A Sinful Indulgence

High Tea at The Grand Hyatt

by Perin Ilavia

A Sinful Indulgence

Tea and wine have more in common than you might think. They’re both rated by where they’re grown and processed. They’re both judged on their unique body, discount character, nurse aroma and finish. They both carry known health benefits. And, salve like wine, tea should be tasted first with the nose, then the tongue. And it’s important to slurp tea just a bit, to mix it with the air. Tea varieties include green, black, white, oolong, herbal, and tisane.

Given that our state was colonized by Portugal, not England, and that we’re really more of a sussegado than buttoned-up royal sort of place, High Tea is not something one would normally associate too closely with Goa. Think again, however, as a very fine High Tea is on offer at the Grand Hyatt Goa’s Confeitaria patisserie. As its organizers declare, it truly is fit for a queen.

Or in this case, perhaps a duchess. After all, the credit for the custom of ‘high tea’, or more specifically, ‘afternoon tea’, goes all the way back to Anna Russell, the 7th Duchess of Bedford and lifelong friend of Queen Victoria, in the early 19th century. With dinner being served between 8pm and 9pm, the duchess apparently felt famished and ordered bread, butter and cake to be served with the afternoon tea. She later invited friends to join her, and the ritual caught on.

Traditionally, ‘high tea’ is eaten at a table, as opposed to ‘afternoon tea,’ which was taken seated in comfortable chairs or sofas. The ritual, of course, came to India with the British. Private clubs and society ladies had high tea parties.  In the tea plantations, it was the ritual to invite the ladies at 4 pm for tea, and when the husbands came in after work around 7 pm, the gathering went on to a drink or two,  soup, a light main course, and dessert. This ritual gradually waned, but high tea is back once again in a big way. The concept has captured high-end hotels around the country. It’s become fashionable, and brides on a budget sometimes choose to serve it instead of the formal sit-down meal.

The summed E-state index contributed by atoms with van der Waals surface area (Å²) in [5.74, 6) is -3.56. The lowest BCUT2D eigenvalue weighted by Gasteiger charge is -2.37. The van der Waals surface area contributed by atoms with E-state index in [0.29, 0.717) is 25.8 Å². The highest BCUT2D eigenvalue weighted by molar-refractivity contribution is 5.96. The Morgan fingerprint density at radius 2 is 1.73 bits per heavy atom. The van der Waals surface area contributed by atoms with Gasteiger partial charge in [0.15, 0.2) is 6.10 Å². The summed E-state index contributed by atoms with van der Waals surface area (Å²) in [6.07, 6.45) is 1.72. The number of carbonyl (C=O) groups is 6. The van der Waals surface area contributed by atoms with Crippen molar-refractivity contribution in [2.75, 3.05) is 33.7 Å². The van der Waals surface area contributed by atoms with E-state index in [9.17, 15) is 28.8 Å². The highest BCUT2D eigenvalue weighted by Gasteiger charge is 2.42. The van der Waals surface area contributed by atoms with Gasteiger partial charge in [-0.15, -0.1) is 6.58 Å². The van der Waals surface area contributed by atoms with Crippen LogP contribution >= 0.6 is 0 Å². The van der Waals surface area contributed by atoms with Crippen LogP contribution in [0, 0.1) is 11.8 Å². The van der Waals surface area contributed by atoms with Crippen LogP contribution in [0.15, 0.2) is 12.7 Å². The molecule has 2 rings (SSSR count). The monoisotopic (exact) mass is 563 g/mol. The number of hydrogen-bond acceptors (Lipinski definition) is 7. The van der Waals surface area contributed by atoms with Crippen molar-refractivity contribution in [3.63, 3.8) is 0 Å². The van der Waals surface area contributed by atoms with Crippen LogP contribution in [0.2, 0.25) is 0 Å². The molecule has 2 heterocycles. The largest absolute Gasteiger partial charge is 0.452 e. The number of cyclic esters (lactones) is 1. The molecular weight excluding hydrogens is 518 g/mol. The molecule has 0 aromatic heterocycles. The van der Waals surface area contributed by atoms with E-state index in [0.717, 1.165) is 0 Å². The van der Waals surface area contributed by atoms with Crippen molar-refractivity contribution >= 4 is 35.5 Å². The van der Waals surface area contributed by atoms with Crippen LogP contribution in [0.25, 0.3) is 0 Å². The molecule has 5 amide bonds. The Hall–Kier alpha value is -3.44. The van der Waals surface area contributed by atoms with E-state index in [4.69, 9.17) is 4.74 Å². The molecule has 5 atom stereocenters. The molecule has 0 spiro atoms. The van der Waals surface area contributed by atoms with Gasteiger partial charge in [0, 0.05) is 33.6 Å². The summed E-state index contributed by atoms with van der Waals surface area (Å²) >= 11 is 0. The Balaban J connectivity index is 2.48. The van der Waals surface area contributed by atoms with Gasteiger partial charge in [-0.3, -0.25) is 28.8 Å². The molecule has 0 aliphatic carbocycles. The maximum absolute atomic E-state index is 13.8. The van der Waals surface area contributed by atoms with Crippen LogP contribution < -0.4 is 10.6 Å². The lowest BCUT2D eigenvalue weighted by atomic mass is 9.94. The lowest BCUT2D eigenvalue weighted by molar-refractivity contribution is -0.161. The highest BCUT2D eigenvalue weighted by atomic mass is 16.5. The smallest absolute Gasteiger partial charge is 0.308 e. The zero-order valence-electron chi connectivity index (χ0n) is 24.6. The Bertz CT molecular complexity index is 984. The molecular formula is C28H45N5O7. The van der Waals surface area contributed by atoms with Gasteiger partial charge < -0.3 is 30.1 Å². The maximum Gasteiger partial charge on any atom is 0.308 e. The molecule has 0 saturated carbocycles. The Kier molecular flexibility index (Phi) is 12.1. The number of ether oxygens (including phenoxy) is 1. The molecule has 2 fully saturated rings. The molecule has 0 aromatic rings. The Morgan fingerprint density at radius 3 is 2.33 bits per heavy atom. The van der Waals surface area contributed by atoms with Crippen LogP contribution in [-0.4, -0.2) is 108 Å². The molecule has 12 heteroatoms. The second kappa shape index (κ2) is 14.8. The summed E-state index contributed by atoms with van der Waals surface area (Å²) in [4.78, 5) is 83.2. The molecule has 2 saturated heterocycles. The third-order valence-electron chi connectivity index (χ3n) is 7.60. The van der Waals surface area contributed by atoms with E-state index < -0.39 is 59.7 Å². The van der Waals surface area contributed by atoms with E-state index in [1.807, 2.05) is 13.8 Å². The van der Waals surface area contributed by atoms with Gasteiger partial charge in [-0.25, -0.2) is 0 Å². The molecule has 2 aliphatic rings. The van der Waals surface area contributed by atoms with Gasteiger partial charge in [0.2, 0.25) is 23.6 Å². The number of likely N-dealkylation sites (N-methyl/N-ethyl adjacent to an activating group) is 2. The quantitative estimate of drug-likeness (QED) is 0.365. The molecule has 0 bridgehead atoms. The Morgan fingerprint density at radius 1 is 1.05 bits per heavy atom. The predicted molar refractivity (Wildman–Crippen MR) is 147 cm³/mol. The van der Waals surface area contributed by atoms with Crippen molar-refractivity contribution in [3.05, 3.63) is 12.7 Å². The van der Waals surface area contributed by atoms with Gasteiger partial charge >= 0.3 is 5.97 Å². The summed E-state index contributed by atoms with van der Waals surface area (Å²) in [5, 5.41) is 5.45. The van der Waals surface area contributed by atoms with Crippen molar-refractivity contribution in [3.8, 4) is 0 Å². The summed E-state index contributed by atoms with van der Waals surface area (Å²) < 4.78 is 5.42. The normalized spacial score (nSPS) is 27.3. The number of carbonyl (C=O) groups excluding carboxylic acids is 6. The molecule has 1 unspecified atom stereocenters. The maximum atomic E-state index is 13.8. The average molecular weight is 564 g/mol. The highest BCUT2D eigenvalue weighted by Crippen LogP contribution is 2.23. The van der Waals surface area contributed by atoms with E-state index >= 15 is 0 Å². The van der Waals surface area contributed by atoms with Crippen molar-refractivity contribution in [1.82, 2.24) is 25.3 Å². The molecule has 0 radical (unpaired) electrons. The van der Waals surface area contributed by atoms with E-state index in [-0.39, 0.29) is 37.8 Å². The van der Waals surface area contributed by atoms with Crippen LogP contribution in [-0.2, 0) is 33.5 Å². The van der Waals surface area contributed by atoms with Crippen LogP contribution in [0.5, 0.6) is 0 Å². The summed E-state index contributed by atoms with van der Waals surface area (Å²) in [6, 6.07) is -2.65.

Lingering over high tea at the Grand Hyatt’s Confeitaria is a marvellous way to spend an afternoon. On offer are four varieties of High Tea:  the Grand Champagne High Tea, Traditional English Tea, Cupcake Afternoon Tea and the Indian High Tea.

The champagne tea, of course, is the grandest of the grand, with champagne included in addition to a wide selection of culinary delights. The traditional English tea includes tarts, mini pistachio and chocolate macaroons, fruit cakes, scones with homemade strawberry jam, and selection of sandwiches –  salmon, turkey, cream cheese, cucumber and more. The Indian High Tea menu features vada pau, kanda bhajia and mithai, along with  a selection of teas, coffee or hot chocolate.

FOOD 2

We started with tasting teas designed by the tea-producing venture Tree Trunk. Tea sommelier Snigdha Manchandan had a collection of teas she kept in her father’s vintage trunk. “In 2011, my passion for tea took me to a professional tea school in Sri Lanka. I visited numerous tea gardens, and incepted ‘Tea Trunk.’ We use gourmet leaf teas from Darjeeling, and Nilgiris, creating our blends, which should be infused in hot water, not boiled, as we Indians do for  ‘kadak chai’, and best drunk without milk and sugar,” Singdha said as she guided the tasting.

Grand Hyatt Pastry Chef Nicole Illa crafted bite size treats to pair with the blends we tasted. Saffron Kahwa Green tea – infused with saffron, cinnamon, almonds, pistachio, cardamom and rose petals. Lemon yellow in colour with soft notes, paired with pistachio macaroon. Then came Oolong – known as “black dragon’, a traditional Chinese tea processed in a unique fashion. The leaves are formed into two distinct styles, either rolled into long curly leaves, or ‘wrap-curled’ into small beads, each with a tail, through a special process of withering the plant under the sun and oxidation before curling and twisting.

Especially popular with tea connoisseurs of south China and Chinese expatriates in Southeast Asia, it can be sweet and fruity with honey aromas, green and fresh with bouquet, or woody and thick with roasted aromas, depending on the horticulture and style of production.

Darjeeling Oolong is made according to Chinese methods. Assam smoked Oolong is delicately smoked over open fire. Oolong tea contains caffeine, varies widely among different sub-varieties, and has medicinal qualities. Snigdha infuses oolang with rose petals. A golden dark brown brew with a flowery nose, paired with lemon cup cake. Whole leaf Assam black tea infused with Ginger Root – an antidote to many ailments. Nutty brown in colour, brisk on the pallet, was paired with a coconut filled wrap.

Chili Chai needs an acquired taste, and has an after-bite. The flavours of cardamom, cinnamon and clove dominate, the vanilla pods and chili flakes  in the background.  Woody brown in colour with tannins, it’s paired with cucumber sandwich.

Good as a late evening tea, white tea is processed with tender tea buds, creating a subtle and delicate flavour. Colourless, light and fruity in taste,  it has more oxidants than a glass of orange juice. After the tea tasting, we headed for the tables that groan under the weight of small three-tiered tea trays, resplendent with all those edible treats. <

–  Grand Champagne High Tea –  Rs. 2000/-

–  Traditional English Tea –-  Rs.800+ tax.

–  Cupcake Afternoon Tea –  Rs. 780 + tax.

–  Indian Tea Rs.600 + tax.

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